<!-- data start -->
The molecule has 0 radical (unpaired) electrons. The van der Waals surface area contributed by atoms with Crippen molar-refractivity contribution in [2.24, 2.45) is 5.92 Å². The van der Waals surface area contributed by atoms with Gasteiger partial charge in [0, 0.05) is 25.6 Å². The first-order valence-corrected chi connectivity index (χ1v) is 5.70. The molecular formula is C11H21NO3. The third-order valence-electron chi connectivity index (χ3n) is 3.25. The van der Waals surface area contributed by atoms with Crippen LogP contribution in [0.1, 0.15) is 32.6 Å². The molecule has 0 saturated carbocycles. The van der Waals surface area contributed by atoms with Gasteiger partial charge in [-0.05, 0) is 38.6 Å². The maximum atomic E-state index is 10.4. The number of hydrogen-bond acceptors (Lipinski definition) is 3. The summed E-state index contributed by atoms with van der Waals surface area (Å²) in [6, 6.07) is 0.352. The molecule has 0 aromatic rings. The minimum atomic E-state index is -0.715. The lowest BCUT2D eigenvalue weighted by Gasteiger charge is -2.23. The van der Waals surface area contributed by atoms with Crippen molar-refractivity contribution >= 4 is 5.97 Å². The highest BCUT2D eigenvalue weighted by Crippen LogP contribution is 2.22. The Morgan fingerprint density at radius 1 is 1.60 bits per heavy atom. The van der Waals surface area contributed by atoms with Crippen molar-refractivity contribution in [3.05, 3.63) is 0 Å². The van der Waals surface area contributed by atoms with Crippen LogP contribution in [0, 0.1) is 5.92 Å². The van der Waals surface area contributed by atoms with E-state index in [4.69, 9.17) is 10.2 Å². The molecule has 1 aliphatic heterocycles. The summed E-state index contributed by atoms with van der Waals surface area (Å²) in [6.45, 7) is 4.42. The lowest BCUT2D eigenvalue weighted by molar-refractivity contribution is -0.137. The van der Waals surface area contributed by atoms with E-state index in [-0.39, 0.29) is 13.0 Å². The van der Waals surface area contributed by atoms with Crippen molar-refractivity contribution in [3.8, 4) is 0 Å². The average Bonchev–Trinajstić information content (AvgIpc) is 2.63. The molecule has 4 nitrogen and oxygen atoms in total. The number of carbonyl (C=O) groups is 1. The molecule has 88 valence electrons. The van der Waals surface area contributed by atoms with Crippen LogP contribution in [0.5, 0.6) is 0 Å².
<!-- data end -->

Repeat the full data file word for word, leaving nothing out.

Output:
The molecule has 0 radical (unpaired) electrons. The van der Waals surface area contributed by atoms with Crippen molar-refractivity contribution in [2.24, 2.45) is 5.92 Å². The van der Waals surface area contributed by atoms with Gasteiger partial charge in [0, 0.05) is 25.6 Å². The first-order valence-corrected chi connectivity index (χ1v) is 5.70. The molecular formula is C11H21NO3. The third-order valence-electron chi connectivity index (χ3n) is 3.25. The van der Waals surface area contributed by atoms with Crippen LogP contribution in [0.1, 0.15) is 32.6 Å². The molecule has 0 saturated carbocycles. The van der Waals surface area contributed by atoms with Gasteiger partial charge in [-0.05, 0) is 38.6 Å². The maximum atomic E-state index is 10.4. The number of hydrogen-bond acceptors (Lipinski definition) is 3. The summed E-state index contributed by atoms with van der Waals surface area (Å²) in [6, 6.07) is 0.352. The molecule has 0 aromatic rings. The minimum atomic E-state index is -0.715. The lowest BCUT2D eigenvalue weighted by Gasteiger charge is -2.23. The van der Waals surface area contributed by atoms with Crippen molar-refractivity contribution >= 4 is 5.97 Å². The highest BCUT2D eigenvalue weighted by Crippen LogP contribution is 2.22. The Morgan fingerprint density at radius 1 is 1.60 bits per heavy atom. The van der Waals surface area contributed by atoms with Crippen molar-refractivity contribution in [3.05, 3.63) is 0 Å². The van der Waals surface area contributed by atoms with Crippen LogP contribution in [0, 0.1) is 5.92 Å². The van der Waals surface area contributed by atoms with E-state index in [4.69, 9.17) is 10.2 Å². The molecule has 1 aliphatic heterocycles. The summed E-state index contributed by atoms with van der Waals surface area (Å²) in [6.45, 7) is 4.42. The lowest BCUT2D eigenvalue weighted by molar-refractivity contribution is -0.137. The van der Waals surface area contributed by atoms with E-state index in [-0.39, 0.29) is 13.0 Å². The van der Waals surface area contributed by atoms with Crippen molar-refractivity contribution in [3.8, 4) is 0 Å². The average Bonchev–Trinajstić information content (AvgIpc) is 2.63. The molecule has 4 nitrogen and oxygen atoms in total. The number of carbonyl (C=O) groups is 1. The molecule has 88 valence electrons. The van der Waals surface area contributed by atoms with Crippen LogP contribution in [0.5, 0.6) is 0 Å².